Quebec's nature-friendly driving adventures are thriving, but environmental groups are concerned about rise in car culture
A buck among the cars at Omega Park (CTV Montreal / Dale Crockett)
MONTREAL -- The pandemic has created a void in many people's lives: no international travel for most, no big gatherings, limited contact with friends and family, and overall, fewer activities that can be done while keeping two metres apart.
The result? Quebecers are spending far more time at home.
Many people searching for ways to get out of the house safely are turning to their cars, taking them for a road trip across the province, a drive-in movie, and even getting closer to nature from the comfort and safety of a steel cage on wheels.
According to a CAA Quebec survey from June, 27 per cent of people planned to look for destinations that would bring them closer to nature when restrictions lifted.
That's led to a record number of residents visiting local attractions this summer, such as Parc Safari and Parc Omega. The nature parks offer the perfect pandemic combination: spending a day surrounded by nature and animals from the safety of a vehicle.
Parc Omega, a sprawling 2,200-acre animal safari in Notre-Dame-de-Bonsecours, welcomed 300,000 visitors last year.
The park is on track to welcome the same number this year, said Billie Giroux, head of communications for the park. That's without the usual number of European tourists, currently restricted by the travel ban, that typically visit the park to drive the 15-kilometre trail to see and feed wild animals indigenous to North America.
photo: A buffalo moves amid the cars at Quebec's Omega Park (CTV Montreal / Dale Crockett)
While they have lost visitors from Europe, Giroux said Quebecers and visitors from Ontario have filled the gap.
"It's been a good summer. We have all the activities. The walking trails are also open, and the restaurants and gift shops with all the COVID-19 special measures and guidelines," she said.
With low attendance at many attractions and businesses, the park being as busy as usual during a pandemic is a rare success story.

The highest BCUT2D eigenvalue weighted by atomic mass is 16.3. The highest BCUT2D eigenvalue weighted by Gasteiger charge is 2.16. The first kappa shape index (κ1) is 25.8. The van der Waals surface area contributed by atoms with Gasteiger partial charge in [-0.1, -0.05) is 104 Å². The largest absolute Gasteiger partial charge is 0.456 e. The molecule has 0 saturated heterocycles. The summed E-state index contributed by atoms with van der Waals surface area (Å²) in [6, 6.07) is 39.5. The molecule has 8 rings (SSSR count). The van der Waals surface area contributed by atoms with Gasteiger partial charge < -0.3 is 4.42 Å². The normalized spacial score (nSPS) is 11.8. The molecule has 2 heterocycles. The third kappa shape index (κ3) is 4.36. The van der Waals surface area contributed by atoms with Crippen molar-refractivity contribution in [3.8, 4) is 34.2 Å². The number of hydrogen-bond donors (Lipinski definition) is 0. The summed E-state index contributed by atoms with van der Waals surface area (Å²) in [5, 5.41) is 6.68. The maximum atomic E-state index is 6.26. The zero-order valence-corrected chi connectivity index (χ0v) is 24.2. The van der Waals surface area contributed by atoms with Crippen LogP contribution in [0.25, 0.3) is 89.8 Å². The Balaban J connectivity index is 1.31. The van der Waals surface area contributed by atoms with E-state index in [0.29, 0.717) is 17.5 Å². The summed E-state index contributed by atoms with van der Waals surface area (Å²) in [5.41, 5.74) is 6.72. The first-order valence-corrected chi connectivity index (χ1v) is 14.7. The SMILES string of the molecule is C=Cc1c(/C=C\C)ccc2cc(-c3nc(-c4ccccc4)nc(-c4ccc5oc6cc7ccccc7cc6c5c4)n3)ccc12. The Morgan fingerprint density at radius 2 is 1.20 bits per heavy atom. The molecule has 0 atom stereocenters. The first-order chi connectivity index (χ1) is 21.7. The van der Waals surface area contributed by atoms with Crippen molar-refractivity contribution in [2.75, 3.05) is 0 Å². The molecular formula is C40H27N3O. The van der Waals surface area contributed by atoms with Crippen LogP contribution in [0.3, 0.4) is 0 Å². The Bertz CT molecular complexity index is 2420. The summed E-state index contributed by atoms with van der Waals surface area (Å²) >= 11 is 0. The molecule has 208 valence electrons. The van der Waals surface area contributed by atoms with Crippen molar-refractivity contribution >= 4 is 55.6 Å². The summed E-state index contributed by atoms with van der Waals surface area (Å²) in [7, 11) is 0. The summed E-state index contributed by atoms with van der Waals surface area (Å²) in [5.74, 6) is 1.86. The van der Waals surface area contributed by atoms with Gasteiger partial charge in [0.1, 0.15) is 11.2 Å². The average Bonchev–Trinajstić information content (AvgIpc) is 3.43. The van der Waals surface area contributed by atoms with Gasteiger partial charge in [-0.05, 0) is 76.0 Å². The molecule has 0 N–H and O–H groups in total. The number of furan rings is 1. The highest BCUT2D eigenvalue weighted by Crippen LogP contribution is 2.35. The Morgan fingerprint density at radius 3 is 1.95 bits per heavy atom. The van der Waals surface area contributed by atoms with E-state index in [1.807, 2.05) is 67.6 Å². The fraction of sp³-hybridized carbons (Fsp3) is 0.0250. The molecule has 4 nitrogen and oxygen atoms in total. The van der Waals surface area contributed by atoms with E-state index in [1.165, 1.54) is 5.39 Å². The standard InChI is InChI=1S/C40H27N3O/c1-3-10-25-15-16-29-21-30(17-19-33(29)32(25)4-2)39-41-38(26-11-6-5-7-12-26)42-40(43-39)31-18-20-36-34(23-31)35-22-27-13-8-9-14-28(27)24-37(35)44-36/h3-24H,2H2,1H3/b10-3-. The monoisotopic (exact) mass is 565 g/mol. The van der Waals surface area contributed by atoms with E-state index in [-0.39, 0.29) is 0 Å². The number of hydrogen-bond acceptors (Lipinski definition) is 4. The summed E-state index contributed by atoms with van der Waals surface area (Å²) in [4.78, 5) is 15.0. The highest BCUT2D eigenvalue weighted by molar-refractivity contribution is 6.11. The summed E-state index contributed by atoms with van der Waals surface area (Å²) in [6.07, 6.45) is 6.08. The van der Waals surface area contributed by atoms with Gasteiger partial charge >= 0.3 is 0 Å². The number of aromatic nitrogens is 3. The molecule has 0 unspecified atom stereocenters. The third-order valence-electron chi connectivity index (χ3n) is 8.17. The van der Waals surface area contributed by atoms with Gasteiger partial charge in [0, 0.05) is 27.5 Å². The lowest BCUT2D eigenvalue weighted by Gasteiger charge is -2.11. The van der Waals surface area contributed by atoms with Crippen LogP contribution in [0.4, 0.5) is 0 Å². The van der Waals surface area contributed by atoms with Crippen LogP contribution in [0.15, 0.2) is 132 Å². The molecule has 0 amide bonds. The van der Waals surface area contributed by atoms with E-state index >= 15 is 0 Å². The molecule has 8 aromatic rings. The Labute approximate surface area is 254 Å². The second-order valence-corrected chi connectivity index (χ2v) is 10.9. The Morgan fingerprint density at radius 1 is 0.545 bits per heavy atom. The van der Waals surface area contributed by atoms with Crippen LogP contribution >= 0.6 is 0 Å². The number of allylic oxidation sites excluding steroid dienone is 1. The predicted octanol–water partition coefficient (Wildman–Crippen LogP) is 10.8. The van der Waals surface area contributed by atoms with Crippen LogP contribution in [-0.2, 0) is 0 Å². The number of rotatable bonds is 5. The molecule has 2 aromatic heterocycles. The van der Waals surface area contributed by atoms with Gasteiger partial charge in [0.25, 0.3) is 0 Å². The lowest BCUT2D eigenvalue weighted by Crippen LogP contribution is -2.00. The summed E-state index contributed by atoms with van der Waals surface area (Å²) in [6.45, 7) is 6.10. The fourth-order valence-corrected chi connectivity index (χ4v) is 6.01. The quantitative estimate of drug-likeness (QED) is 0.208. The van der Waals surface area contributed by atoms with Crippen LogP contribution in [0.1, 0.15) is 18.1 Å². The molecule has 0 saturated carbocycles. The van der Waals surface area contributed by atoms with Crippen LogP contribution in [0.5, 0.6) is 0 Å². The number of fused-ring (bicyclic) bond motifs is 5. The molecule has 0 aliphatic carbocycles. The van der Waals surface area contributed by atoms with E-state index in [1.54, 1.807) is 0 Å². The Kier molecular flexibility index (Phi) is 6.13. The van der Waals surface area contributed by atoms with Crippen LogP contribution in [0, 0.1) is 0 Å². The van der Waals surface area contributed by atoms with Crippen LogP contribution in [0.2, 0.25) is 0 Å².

Giroux believes the car tour has helped it weather the pandemic.
"Our concept here at Parc Omega is all about being in your own car, and it's really safe and a unique experience. People want to connect with nature, do outdoor activities, so I think our concept is perfect for that. We have a lot of space at the park, so it's a safe place, and you can do it with all the distancing measures in place," she said.
For some people, though, it may seem counterintuitive to want to be closer to nature from the inside of a car -- particularly as chemicals and gasses get released into the atmosphere and, at times, directly into the muzzles of the deer, elk and buffalo that nuzzle up to vehicles for a carrot.
photo: Visitors to Omega Park feed the animals from their cars (CTV Montreal / Dale Crockett)
Others are concerned that society's increasing dependence on cars will wipe out any advances made fighting climate change.
"For some good -- but also many wrong -- reasons, the car has been seen as a refuge by many during the pandemic," said Andréanne Brazeau, a mobility analyst at Equiterre. "It is vital to reverse that trend in the near future."
While there were fewer emissions at the peak of the pandemic, Brazeau said she is concerned about a rise in car sales.
"Without a doubt, there will be permanent changes in the way we move and live our lives, but we have to remember that the environmental crisis has not disappeared during the pandemic," she said.
Brazeau said she sees some encouraging signs, including that more people are turning to active transportation modes like cycling.
She suggests looking for ways to strike a balance between the environment and public health.
"For example, Parc Oméga and similar parks could suggest a cycling path to visitors, which would allow for a real experience in nature, while also limiting one's impact on air quality as well as respecting the new social distancing norms," she said.